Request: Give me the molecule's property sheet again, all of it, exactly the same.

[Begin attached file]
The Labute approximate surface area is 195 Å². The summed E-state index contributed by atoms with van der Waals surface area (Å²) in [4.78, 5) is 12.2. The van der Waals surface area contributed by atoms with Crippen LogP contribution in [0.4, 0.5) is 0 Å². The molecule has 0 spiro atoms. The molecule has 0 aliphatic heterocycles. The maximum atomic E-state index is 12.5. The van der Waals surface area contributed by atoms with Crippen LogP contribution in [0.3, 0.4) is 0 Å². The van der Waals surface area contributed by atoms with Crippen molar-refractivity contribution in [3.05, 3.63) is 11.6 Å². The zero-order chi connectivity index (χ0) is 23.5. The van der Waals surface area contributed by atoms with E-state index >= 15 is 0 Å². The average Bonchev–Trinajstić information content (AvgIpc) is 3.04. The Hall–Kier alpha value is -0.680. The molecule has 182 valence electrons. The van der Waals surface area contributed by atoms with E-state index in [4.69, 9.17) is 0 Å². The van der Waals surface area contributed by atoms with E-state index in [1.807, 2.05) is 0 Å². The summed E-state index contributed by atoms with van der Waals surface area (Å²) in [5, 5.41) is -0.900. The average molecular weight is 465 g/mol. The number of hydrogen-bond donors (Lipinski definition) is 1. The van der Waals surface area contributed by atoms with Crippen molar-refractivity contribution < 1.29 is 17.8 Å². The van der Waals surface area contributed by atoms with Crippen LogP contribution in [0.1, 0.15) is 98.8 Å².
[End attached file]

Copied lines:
The Labute approximate surface area is 195 Å². The summed E-state index contributed by atoms with van der Waals surface area (Å²) in [4.78, 5) is 12.2. The van der Waals surface area contributed by atoms with Crippen LogP contribution in [0.4, 0.5) is 0 Å². The molecule has 0 spiro atoms. The molecule has 0 aliphatic heterocycles. The maximum atomic E-state index is 12.5. The van der Waals surface area contributed by atoms with Crippen LogP contribution in [0.3, 0.4) is 0 Å². The van der Waals surface area contributed by atoms with Crippen molar-refractivity contribution in [3.05, 3.63) is 11.6 Å². The zero-order chi connectivity index (χ0) is 23.5. The van der Waals surface area contributed by atoms with E-state index >= 15 is 0 Å². The average Bonchev–Trinajstić information content (AvgIpc) is 3.04. The Hall–Kier alpha value is -0.680. The molecule has 182 valence electrons. The van der Waals surface area contributed by atoms with E-state index in [4.69, 9.17) is 0 Å². The van der Waals surface area contributed by atoms with E-state index in [1.807, 2.05) is 0 Å². The summed E-state index contributed by atoms with van der Waals surface area (Å²) in [5, 5.41) is -0.900. The average molecular weight is 465 g/mol. The number of hydrogen-bond donors (Lipinski definition) is 1. The van der Waals surface area contributed by atoms with Crippen molar-refractivity contribution < 1.29 is 17.8 Å². The van der Waals surface area contributed by atoms with Crippen LogP contribution in [0.1, 0.15) is 98.8 Å².